Jack Wilshere was supposed to be that dude.
In 2010, after a friendly against Denmark, then–England manager Fabio Capello invoked sovereigns like Paolo Maldini, Franco Baresi, and Raùl in praise of a teenage Jack Wilshere. (While Maldini, Baresi, and Raùl were all great at young ages for big clubs, none were midfielders like Wilshere, but that’s neither here nor there.) In 2013, Bastian Schweinsteiger rated Wilshere as one of Europe’s best, and as recently as last year, in the face of the mounting evidence to the contrary, Xavi was hailing Wilshere as “the future of English football.” Xavi’s praise stems from a match back in 2011; Wilshere had gone shoulder to shoulder with Xavi when Arsenal bested Barcelona, 2–1, and his counterpart came away impressed. That was five years ago.
“If [Wilshere] had a career that had been injury-free we would already be talking about him as one of the top central midfield players in Europe,” Xavi said last year.
With the greatest possible respect, if I could jump higher I could dunk from the dotted line.
For context: Wilshere debuted in the Champions League as a 16-year-old. In 2010, he was loaned to Bolton Wanderers, and though he only played 13 games during his spell there, Bolton loved Wilshere so much they tried to bring him back for the following season. The moon seemed within reach when he featured for Arsenal 38 times in the 2010–11 campaign, grabbing Arsenal Player of the Year and PFA Young Player of the Year awards along the way, but his meteoric rise was brought to a screeching halt when a stress fracture in a preseason friendly against the New York Red Bulls kept him out of action for the next 17 months.
What’s followed can only be described as a series of trainwrecks, with brief commercial-like breaks of happiness, that ended with Arsenal’s next great midfield general, the much heralded Future of English Football, being shipped out on loan to league minnows Bournemouth. It’s soul crushing when you lay the scenes end to end.
After missing out on Euro 2012 due to his preseason-turned-season-long injury, Wilshere returned to action for the 2012–13 season. He made 23 appearances, but was used economically by Arsène Wenger with requisite “minor surgery” to remove a pin from his leg looming. The ensuing 2013–14 campaign went reasonably well…
…Until a hairline fracture in his foot cut his season short. He went to Brazil with Roy Hodgson’s England team for the World Cup that summer, but started only once — in a game against Costa Rica that didn’t count for anything and ended in a scoreless draw. Surgery to repair ankle ligaments limited him to 11 appearances for Arsenal in 2014–15, and a fractured fibula that occurred in preseason training kept him to just one appearance in 2015–16. Believing him to be a “special player” worth the risk of further injury, Hodgson re-upped on Wilshere for Euro 2016. The 24-year-old proceeded to be markedly whatever in games against Slovakia and Iceland as England crashed out of the competition, leaving Hodgson without a job and Wilshere’s stock in the crawl space beneath its all-time low. Even so, Wilshere just knocked out some pull-ups in his shower cubicle and resolved to Be Better Next Time. Even while being forcibly pushed toward the margins, his resilience rings admirable.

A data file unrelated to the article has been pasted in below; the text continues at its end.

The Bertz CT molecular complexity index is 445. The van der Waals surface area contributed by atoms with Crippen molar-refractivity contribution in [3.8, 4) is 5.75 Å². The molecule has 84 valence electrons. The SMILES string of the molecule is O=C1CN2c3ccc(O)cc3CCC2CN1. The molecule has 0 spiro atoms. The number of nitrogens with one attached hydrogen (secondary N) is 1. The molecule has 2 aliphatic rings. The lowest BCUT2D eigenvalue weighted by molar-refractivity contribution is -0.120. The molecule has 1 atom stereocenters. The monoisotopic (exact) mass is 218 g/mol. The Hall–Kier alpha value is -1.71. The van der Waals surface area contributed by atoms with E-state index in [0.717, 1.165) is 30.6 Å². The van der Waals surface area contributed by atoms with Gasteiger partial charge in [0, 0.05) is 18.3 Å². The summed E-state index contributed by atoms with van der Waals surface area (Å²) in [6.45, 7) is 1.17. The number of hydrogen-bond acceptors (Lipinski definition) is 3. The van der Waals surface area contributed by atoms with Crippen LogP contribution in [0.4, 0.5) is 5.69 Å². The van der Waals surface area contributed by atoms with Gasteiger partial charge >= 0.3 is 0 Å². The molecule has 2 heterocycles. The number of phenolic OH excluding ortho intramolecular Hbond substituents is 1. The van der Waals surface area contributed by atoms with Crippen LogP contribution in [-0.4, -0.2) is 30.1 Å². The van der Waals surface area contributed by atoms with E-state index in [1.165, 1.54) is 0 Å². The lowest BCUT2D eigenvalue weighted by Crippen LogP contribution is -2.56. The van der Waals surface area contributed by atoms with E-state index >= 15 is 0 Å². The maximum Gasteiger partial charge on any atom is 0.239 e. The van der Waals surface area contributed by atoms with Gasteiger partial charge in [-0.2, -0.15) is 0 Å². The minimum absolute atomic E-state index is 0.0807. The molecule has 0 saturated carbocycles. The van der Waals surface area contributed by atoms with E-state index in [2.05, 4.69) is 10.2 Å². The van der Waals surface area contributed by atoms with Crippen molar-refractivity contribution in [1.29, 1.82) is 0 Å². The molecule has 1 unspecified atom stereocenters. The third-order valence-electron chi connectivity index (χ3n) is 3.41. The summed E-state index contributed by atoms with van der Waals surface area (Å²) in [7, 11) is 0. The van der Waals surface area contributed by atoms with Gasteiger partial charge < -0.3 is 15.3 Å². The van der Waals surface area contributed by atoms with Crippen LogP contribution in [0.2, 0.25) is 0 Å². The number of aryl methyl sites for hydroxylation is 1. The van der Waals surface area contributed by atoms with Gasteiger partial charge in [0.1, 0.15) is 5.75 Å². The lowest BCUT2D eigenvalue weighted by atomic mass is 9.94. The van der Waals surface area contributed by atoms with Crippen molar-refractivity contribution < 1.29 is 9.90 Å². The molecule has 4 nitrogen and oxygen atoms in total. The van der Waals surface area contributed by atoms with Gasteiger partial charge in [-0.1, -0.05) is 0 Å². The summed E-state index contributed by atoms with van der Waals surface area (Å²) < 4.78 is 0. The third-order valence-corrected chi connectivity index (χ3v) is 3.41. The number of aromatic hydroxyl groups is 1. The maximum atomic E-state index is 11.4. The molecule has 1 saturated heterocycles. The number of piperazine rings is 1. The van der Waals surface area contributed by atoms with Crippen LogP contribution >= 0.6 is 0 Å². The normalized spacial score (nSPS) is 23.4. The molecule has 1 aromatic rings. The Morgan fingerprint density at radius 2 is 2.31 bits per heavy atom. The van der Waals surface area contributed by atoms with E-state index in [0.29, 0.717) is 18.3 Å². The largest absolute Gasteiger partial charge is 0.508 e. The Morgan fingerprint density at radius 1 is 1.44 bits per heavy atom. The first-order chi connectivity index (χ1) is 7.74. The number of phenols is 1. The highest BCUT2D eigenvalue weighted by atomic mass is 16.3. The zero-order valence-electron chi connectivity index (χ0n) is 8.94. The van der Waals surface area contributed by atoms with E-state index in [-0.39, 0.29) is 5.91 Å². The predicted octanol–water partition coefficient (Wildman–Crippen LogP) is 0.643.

Injury, which has been a bitch, isn’t totally to blame for Wilshere’s misfortune — he’s also just too versatile. Capello saw him as a deep-lying, hard-tackling enforcer, Wenger’s used him as a winger and a box-to-box midfielder; Wilshere himself wanted to be a no. 10. But while he’s tried on all of these different roles, time has run out — Arsenal can no longer wait for him to settle into the position he plays best, nor do they need to. Wilshere can do it all, but there’s nothing he currently does that someone else on the Gunners’ roster doesn’t do better, which makes this tweet from before the league opener against Liverpool that much more depressing:
Mesut Ozil is still the best playmaker in the Premier League; new Swiss signing Granit Xhaka is younger, distributes better, and imposes himself at the center of the park in a greater way; and Santi Cazorla, as a metronome, pairs better in the middle with Xhaka. As a result, Wilshere has seen just 37 minutes of playing time three fixtures into this current Premier League season, and was dropped from England’s first team by Sam Allardyce because there just isn’t enough to go on. And, given that Francis Coquelin and Mohamed Elneny are ahead of him in Arsenal’s midfield pecking order, playing time isn’t likely to become more available.
A move away from the Emirates being the only option and Italy being too far and strange and non-English-speaking for his young family, Wilshere is set to join manager Eddie Howe’s Bournemouth on loan. That’ll be good for regular first-team Premier League football and general visibility, though probably not much else. Wilshere needs to be ushered into a role that will eventually work for both him and Arsenal if he does wind up being recalled. It’s hard to imagine that Howe and Bournemouth, who will take what they can get, will be able to foster that.
From the Champions League as a teenager to Bournemouth now is a shockingly far fall from grace, but still, Wilshere is just 24 and not yet in his prime. Maybe he’ll be back. But until then, Arsenal fans, remember him as he should be remembered: on top of a double-decker bus, pissed out of his fucking tree in a bucket hat, asking everyone what they think of Tottenham.